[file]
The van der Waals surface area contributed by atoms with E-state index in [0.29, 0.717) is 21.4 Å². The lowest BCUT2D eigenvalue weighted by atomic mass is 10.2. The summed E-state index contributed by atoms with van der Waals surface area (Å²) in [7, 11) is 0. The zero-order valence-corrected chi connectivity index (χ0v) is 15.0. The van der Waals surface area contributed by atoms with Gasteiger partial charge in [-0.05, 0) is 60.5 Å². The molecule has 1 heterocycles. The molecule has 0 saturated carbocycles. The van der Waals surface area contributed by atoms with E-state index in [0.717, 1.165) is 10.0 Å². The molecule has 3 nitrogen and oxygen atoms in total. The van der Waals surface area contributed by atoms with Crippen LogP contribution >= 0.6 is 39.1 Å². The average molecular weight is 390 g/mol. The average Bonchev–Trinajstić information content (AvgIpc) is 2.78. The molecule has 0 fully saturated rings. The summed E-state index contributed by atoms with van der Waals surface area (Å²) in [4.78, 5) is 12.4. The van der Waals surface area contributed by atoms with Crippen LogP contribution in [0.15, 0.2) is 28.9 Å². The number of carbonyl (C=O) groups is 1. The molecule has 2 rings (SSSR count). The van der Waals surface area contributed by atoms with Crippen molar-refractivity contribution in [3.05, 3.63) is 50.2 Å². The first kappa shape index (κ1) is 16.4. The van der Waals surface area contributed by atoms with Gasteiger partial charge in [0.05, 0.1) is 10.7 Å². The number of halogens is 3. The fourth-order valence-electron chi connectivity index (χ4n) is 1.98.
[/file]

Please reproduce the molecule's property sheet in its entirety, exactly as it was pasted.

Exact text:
The van der Waals surface area contributed by atoms with E-state index in [0.29, 0.717) is 21.4 Å². The lowest BCUT2D eigenvalue weighted by atomic mass is 10.2. The summed E-state index contributed by atoms with van der Waals surface area (Å²) in [7, 11) is 0. The zero-order valence-corrected chi connectivity index (χ0v) is 15.0. The van der Waals surface area contributed by atoms with Gasteiger partial charge in [-0.05, 0) is 60.5 Å². The molecule has 1 heterocycles. The molecule has 0 saturated carbocycles. The van der Waals surface area contributed by atoms with E-state index in [0.717, 1.165) is 10.0 Å². The molecule has 3 nitrogen and oxygen atoms in total. The van der Waals surface area contributed by atoms with Crippen LogP contribution >= 0.6 is 39.1 Å². The average molecular weight is 390 g/mol. The average Bonchev–Trinajstić information content (AvgIpc) is 2.78. The molecule has 0 fully saturated rings. The summed E-state index contributed by atoms with van der Waals surface area (Å²) in [4.78, 5) is 12.4. The van der Waals surface area contributed by atoms with Crippen LogP contribution in [0.15, 0.2) is 28.9 Å². The number of carbonyl (C=O) groups is 1. The molecule has 2 rings (SSSR count). The van der Waals surface area contributed by atoms with Crippen molar-refractivity contribution in [3.05, 3.63) is 50.2 Å². The first kappa shape index (κ1) is 16.4. The van der Waals surface area contributed by atoms with Gasteiger partial charge in [0.05, 0.1) is 10.7 Å². The number of halogens is 3. The fourth-order valence-electron chi connectivity index (χ4n) is 1.98.